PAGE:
Harborview Condos: A Site To Behold

August 01, 1993|By Lorraine Mirabella | Lorraine Mirabella,Staff Writer

From Key Highway, the newest condo tower along the city skyline resembles a typical Depression-era apartment or office building.

From the former Bethlehem Steel pier jutting 1,000 feet from the condos' marina into Baltimore Harbor, the building looks like a gigantic lighthouse surrounded by water on three sides.

Up close, the tower is more like a resort -- offering luxury living quarters, a half-mile of waterfront, 410 boat slips, indoor and outdoor pools, a health club and a dockside restaurant.

As the first of six planned towers nears completion, the developers of HarborView condos near Federal Hill are banking on empty-nesters, single professionals and boaters shelling out up to $1.5 million for minimum upkeep and maximum pampering.

Two months before the scheduled opening of what its developers hope will become a 42-acre village of some 1,600 condos and small shops -- including convenience stores, dry cleaners and hair salons -- HarborView Properties Development Co. is upbeat about its more than $100 million waterfront gambit.

"[In Baltimore], no one has had an opportunity for this large a piece of land on the water," said Stuart Hettleman, executive vice president of HarborView Properties. "There is a real market for people looking to move to a new lifestyle."

HarborView is being developed by HarborView Properties and partners Parkway Holdings Limited, a public company from Singapore.

Since April, when sales opened for the tower known as One Hundred HarborView Drive, HarborView has locked in contracts and reservations for 90 of the 248 units in the first building -- worth $20 million -- a promising sign, Mr. Hettleman says, considering the tower won't be finished until mid-September. HarborView plans to build a second tower late next year, aiming for a 1996 opening.

But the question remains as to how many of the early sales will stick. Condo buyers typically can pull out of a deal if a building fails to meet specifications or opens late, said Mal Sherman, a real estate consultant affiliated with Lipman Frizzell & Mitchell, who tracks sales of multi-use developments in the Baltimore metropolitan area.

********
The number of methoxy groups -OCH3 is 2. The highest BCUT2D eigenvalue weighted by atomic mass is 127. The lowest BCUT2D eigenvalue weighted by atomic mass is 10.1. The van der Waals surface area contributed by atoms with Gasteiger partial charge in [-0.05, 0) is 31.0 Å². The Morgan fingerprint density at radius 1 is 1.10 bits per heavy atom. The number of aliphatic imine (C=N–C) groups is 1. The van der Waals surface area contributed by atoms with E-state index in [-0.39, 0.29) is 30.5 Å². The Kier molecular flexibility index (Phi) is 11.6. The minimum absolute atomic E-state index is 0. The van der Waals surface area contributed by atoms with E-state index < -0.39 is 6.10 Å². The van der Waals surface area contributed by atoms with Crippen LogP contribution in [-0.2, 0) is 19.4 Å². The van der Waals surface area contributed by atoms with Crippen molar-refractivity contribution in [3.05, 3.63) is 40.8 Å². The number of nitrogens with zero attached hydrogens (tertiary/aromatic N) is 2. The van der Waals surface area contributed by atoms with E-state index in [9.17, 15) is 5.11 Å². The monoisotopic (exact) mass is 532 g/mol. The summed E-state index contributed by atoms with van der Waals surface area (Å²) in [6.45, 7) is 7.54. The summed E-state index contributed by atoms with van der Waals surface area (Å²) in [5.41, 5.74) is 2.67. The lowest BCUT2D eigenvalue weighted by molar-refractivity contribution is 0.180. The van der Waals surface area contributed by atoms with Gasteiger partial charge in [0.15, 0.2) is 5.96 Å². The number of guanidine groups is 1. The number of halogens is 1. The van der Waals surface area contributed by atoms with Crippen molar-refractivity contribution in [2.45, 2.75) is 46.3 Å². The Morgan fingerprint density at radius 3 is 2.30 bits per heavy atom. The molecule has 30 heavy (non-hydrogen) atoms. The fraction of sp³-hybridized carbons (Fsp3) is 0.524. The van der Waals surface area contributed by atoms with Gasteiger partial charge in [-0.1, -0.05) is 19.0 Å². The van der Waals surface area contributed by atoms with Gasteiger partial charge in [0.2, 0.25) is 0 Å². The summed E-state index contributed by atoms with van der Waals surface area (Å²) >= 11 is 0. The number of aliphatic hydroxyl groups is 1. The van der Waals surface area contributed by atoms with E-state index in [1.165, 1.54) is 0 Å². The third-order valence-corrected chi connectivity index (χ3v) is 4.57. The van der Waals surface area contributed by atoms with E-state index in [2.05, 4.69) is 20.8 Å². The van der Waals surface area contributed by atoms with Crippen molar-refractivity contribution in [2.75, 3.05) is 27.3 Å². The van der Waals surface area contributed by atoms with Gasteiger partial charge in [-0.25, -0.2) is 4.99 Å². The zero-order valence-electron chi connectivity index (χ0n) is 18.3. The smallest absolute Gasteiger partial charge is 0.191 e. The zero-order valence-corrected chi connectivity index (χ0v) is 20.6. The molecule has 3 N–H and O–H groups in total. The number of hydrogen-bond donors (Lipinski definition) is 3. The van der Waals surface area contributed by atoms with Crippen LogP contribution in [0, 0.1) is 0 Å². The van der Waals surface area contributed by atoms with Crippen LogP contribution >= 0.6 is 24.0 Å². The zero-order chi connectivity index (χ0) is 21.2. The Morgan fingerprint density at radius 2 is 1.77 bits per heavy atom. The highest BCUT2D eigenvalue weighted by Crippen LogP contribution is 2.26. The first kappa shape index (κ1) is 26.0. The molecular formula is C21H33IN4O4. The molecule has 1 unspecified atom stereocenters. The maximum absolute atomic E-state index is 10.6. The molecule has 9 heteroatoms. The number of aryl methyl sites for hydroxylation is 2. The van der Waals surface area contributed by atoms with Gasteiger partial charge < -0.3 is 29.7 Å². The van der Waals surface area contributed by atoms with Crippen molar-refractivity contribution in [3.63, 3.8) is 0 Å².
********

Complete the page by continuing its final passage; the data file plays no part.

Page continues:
In the past, condo builders could count on losing about half to two-thirds of preconstruction sales, Mr. Sherman said.

"Whether [home buyers] will step up to the plate and pay square-footage prices that are substantially beyond what you pay in the market today, for that location and for those views, is a fact we don't know yet," he said.

Boom in upscale condos

HarborView is the latest arrival in a building boom of upscale condominiums on Baltimore's waterfront and in other sections of the city that added nearly 1,000 units over the past seven years.

Luxury penthouse suites and condos priced less than $100,000 have generally sold well. But condos in the middle-range -- especially between $175,000 and $275,000 -- have consistently sold poorly.

Sales of one-bedroom units at the high-rise Harbor Court near the Inner Harbor stalled three years ago until owners dropped the price to $95,000 from the original range of $145,000 to $160,00. Slow sales forced Harbor Court to slash prices as well on two-bedroom condos, from $260,000 to $185,000.

"Until they were reduced, they did not sell," Mr. Sherman said. "Then they moved swiftly. That happened in building after building."

Since 1987, developers or lenders have held auctions or knockdown-price sales at Scarlett Place, the Colonnade, The St. James, Canton Cove, Harbor Court and Belt's Landing, he said.

Penthouse sales, meanwhile, have flourished, with buyers paying from $450,000 to $900,000, often working with architects and interior designers to create unique looks.

"They paid the going asking price because they could get an unusual unit with a lovely balcony, high ceilings and the best views," Mr. Sherman said.

At HarborView, half of the 12 penthouse units on the top four floors have sold, at prices ranging from $750,000 to $1.5 million. On the first 13 floors -- the marina level -- one-bedroom homes start at $160,000 and two-bedroom units start at $190,000. On the next 10 floors -- the skyline level -- one-bedroom homes start at $190,000, while two-bedroom units range from $250,000 to $550,000.

Higher prices

Though prices exceed those of other condo projects on the market, Mr. Hettleman argues that no one has built a HarborView which has both a marina and views of the Inner Harbor.

A brick, circular driveway leads to the tower's entrance, set 10 feet above a public promenade along the water. A grand entrance with high ceilings and windows on the harbor leads to a pool and health club on one side and a residents' lounge on the other.

To give residents a sense of privacy, HarborView has placed elevators on both sides of the building, eliminating long corridors and offering access to no more than four to six units.

HarborView offers 30 condominium styles, all with nontraditional-shaped rooms, access to balconies from almost every room, walk-in closets and whirlpool tubs. Many have combined living and dining areas, eat-in kitchens and a harbor view that can be seen from foyers as well as balconies.

Buyers can upgrade kitchen cabinets and appliances and can replace the standard carpeting with parquet wood floors or ceramic tile in the foyers.

Baltimore Sun Articles
|
|
|
Please note the green-lined linked article text has been applied commercially without any involvement from our newsroom editors, reporters or any other editorial staff.